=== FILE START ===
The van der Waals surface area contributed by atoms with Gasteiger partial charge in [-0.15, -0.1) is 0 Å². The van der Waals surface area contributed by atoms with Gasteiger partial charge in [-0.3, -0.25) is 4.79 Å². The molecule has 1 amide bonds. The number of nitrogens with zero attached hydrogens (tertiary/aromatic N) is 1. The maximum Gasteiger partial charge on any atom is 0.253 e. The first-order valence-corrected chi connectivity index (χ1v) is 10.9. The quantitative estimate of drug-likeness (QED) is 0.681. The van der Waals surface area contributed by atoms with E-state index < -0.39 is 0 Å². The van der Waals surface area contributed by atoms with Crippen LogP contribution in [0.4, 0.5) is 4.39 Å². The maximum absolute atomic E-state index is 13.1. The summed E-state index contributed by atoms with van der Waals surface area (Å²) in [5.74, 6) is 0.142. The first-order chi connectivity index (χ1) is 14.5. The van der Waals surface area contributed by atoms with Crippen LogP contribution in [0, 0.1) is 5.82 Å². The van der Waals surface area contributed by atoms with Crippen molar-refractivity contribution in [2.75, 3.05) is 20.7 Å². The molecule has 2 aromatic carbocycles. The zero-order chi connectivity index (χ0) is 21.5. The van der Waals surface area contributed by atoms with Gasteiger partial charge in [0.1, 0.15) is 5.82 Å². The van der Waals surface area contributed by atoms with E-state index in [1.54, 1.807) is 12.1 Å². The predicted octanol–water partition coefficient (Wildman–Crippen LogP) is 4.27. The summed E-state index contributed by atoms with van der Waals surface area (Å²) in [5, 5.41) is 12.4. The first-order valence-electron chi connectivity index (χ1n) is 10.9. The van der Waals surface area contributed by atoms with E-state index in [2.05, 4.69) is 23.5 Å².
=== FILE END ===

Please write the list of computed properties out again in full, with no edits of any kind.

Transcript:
The van der Waals surface area contributed by atoms with Gasteiger partial charge in [-0.15, -0.1) is 0 Å². The van der Waals surface area contributed by atoms with Gasteiger partial charge in [-0.3, -0.25) is 4.79 Å². The molecule has 1 amide bonds. The number of nitrogens with zero attached hydrogens (tertiary/aromatic N) is 1. The maximum Gasteiger partial charge on any atom is 0.253 e. The first-order valence-corrected chi connectivity index (χ1v) is 10.9. The quantitative estimate of drug-likeness (QED) is 0.681. The van der Waals surface area contributed by atoms with E-state index < -0.39 is 0 Å². The van der Waals surface area contributed by atoms with Crippen LogP contribution in [0.4, 0.5) is 4.39 Å². The maximum absolute atomic E-state index is 13.1. The summed E-state index contributed by atoms with van der Waals surface area (Å²) in [5.74, 6) is 0.142. The first-order chi connectivity index (χ1) is 14.5. The van der Waals surface area contributed by atoms with Crippen LogP contribution in [0, 0.1) is 5.82 Å². The van der Waals surface area contributed by atoms with Crippen molar-refractivity contribution in [2.75, 3.05) is 20.7 Å². The molecule has 2 aromatic carbocycles. The zero-order chi connectivity index (χ0) is 21.5. The van der Waals surface area contributed by atoms with Gasteiger partial charge in [0.1, 0.15) is 5.82 Å². The van der Waals surface area contributed by atoms with E-state index in [1.54, 1.807) is 12.1 Å². The predicted octanol–water partition coefficient (Wildman–Crippen LogP) is 4.27. The summed E-state index contributed by atoms with van der Waals surface area (Å²) in [5, 5.41) is 12.4. The first-order valence-electron chi connectivity index (χ1n) is 10.9. The van der Waals surface area contributed by atoms with E-state index in [2.05, 4.69) is 23.5 Å².